“'Form follows function’ is the guiding principle for many designers, but is unrealistic in an increasingly complex world,” according to Dr. Babette Peters, Managing Director of designxport in Hafencity. “Of course, the functionality of a product must stand out. Nobody needs a futuristic-looking juicer that squirts juice all the over the place, but not into the glass.”
Nowadays, more and more people value quality design and surprising, decorative traits may lead to a sale. But a growing number of consumers want ecological, sustainable, fair trade, long-life products that can be repaired and do not add astronomic amounts to rubbish heaps. “However, the product must be fun and pleasing to the eye. The product must be desirable and competitive and live up to prevailing social trends. Designs are not created in vacuums.”
Women – 60 per cent share of Hamburg’s designers
Designers are powerful and have responsibility as they are at interfaces between customers’ demands, technology, science and commerce, according to Peters. “Customers want designers to win them over with new, sustainable and creative solutions.” Over 12,000 designers in Hamburg have this potential power and responsibility. Around one-third are self-employed and women account for a 60 per cent share.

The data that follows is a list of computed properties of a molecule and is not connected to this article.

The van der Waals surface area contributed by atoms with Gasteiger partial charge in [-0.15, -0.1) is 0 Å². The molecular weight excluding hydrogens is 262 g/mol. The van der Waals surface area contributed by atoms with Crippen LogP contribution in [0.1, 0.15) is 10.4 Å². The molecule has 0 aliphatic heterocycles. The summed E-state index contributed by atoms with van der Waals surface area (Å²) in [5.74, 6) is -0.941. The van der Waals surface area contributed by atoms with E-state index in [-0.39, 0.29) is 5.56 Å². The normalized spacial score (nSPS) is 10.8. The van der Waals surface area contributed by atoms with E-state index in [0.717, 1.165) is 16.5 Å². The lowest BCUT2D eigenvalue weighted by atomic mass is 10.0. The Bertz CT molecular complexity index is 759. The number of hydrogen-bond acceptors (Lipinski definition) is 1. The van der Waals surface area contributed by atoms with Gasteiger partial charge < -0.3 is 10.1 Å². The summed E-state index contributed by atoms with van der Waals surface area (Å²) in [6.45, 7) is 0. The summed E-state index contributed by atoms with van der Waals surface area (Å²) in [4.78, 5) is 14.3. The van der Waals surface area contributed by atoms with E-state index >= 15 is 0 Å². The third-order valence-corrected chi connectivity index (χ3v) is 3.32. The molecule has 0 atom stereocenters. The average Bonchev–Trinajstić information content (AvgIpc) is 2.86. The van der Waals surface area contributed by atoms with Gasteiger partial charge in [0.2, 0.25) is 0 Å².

Ella Deck, Iris von Arnim, Bettina Schoenbach and Uli Schneider are among Hamburg’s famous fashion designers while Ulrike Brandi designed the lighting concept for the Elbphilharmonie and also illuminated the facade of Hamburg’s Town Hall. Illustrations by Birgit Schössow have made it onto the front page of the U.S. New Yorker magazine for the third time.
Fields of design in Hamburg
All kinds of design strands can be found in Hamburg ranging from industrial and product design, graphic, corporate and brand design, packaging, interior, fashion design, jewellery, glass and textiles. Brand Union, Mutabor and Held+Team are among the well-known agencies based in the city.
Hamburg’s award-winning designers include Peter Schmidt and Peter Maly and their companies. “Corporate and packaging design are well represented in the city thanks to the publishing sector,” said Dr. Peters. Companies like Unilever and Beiersdorf value innovative product packaging.
New fields of work are emerging for designers as the digital era gains pace. The Internet of Things requires new creative approaches and Hamburg’s games sector is also becoming a magnet for creative designers.